The Journey of Reconciliation: Groaning for New Creation in Africa (Orbis, 2017): Release date Sept 14, 2017
From the Publisher: What does it mean for Christians in Africa to receive the gift and invitation of reconciliation in the midst of the stubborn realities of war, poverty, and violence? Here, Emmanuel Katongole outlines a theological vision of reconciliation as God’s journey with creation — both gift and mission. He then explores the ecclesiological dimension of reconciliation and provides different portraits on why and how the church matters for reconciliation in Africa.
Finally, he draws on stories of peace activists in Congo, Uganda, and Rwanda to illuminate the spiritual and practical disciplines that sustain those who labor for reconciliation.
Born from Lament: The Theology of Politics and Hope in Africa (Eerdmans, 2017)
From the Introduction: There is no more urgent theological task than to provide an account of hope in Africa, given its endless cycles of violence, war, poverty, and displacement. So claims Emmanuel Katongole, an innovative theological voice from Africa.
In the midst of suffering, Katongole says, hope takes the form of “arguing” and “wrestling” with God. Such lament is not merely a cry of pain—it is a way of mourning, protesting, and appealing to God. As he unpacks the rich theological and social dimensions of the practice of lament in Africa, Katongole tells the stories of courageous Christian activists working for change in East Africa and invites readers to enter into lament along with them.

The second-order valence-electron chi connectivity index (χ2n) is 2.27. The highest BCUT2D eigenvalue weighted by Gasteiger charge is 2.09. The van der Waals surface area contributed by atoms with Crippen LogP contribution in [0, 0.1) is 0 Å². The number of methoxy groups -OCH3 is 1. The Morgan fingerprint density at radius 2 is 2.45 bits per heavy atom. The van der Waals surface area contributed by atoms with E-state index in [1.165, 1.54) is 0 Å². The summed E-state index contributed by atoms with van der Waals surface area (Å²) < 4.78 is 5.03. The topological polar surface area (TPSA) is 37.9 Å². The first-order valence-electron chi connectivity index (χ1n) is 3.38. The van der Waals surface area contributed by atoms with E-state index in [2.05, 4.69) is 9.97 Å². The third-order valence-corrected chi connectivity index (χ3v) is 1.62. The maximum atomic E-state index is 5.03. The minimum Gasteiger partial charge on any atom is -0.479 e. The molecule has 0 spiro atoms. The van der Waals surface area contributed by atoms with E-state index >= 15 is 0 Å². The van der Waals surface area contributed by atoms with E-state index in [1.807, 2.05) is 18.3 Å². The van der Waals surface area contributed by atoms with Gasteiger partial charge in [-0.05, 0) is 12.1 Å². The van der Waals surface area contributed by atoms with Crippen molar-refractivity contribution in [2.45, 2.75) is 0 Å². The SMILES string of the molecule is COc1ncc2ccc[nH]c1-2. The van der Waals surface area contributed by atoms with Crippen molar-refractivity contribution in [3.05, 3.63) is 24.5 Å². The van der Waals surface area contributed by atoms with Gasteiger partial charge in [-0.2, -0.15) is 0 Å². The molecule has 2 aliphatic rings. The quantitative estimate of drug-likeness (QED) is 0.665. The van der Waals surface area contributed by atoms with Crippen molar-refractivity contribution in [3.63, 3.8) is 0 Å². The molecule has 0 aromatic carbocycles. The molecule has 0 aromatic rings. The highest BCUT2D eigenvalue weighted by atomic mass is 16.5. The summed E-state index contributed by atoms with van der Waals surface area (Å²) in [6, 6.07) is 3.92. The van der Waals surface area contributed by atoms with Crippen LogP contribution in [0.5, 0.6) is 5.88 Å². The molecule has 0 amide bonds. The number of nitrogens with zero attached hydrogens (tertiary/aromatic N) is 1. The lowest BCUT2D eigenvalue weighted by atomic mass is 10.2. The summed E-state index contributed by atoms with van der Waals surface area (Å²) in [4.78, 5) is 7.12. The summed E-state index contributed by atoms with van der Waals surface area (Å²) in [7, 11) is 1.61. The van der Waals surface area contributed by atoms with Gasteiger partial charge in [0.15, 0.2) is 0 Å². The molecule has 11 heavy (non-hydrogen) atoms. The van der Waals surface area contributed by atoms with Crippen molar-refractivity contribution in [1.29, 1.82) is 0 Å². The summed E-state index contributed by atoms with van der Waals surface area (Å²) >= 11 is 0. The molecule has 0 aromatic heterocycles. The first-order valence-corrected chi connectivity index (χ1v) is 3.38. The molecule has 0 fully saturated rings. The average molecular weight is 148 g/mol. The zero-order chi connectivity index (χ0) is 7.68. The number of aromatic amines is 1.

Stories from Bethany: On the Faces of the Church in Africa (Paulines Publications Africa, 2012)
From the Introduction: In Stories from Bethany, Fr. Emmanuel Katongole writes biblical reflections on the Church in Africa based on the Gospel stories associated with the village of Bethany: Marth, Mary, Lazus, and the Fig tree. Through these reflections, he helps the reader to reflect on the concrete realities of the Church in Africa, to see the gifts and possibilities as well as the challenges that the gospel offers the Church in Africa. He offers these reflections particularly to African Christian leaders and theologians as an example of a particular methodology and a way of doing theology in an African context… This book is therefore intended as a resource for personal or group reflection and discussion on Christian mission in Africa.
The Sacrifice of Africa: A Political Theology for Africa (Eerdmans, 2010)
From the Publisher: Modern Africa, scarred by its founding narratives of colonial oppression and nation-state politics, has been especially vulnerable to chaos, war, and corruption. Its people – mired within a seemingly endless cycle of violence, plunder, and poverty – have seen their resources exploited and their lives wantonly sacrificed time and again to the greed and ambition of oppressive regimes.
In The Sacrifice of Africa Emmanuel Katongole confronts this painful legacy and shows how it continues to warp the imaginative landscape of African politics and society. He demonstrates the real potential of Christianity to interrupt and transform entrenched political imaginations and create a different story for Africa — a story of self-sacrificing love that values human dignity and “dares to invent” a new and better future for all Africans.
Compelling accounts of three African Christian leaders and their work — Bishop Paride Taban in Sudan, Angelina Atyam in Uganda, and Maggy Barankitse in Burundi — cap off Katongole’s inspiring vision of hope for Africa.
Mirror to the Church: Resurrecting Faith After Genocide in Rwanda (Zondervan, 2009)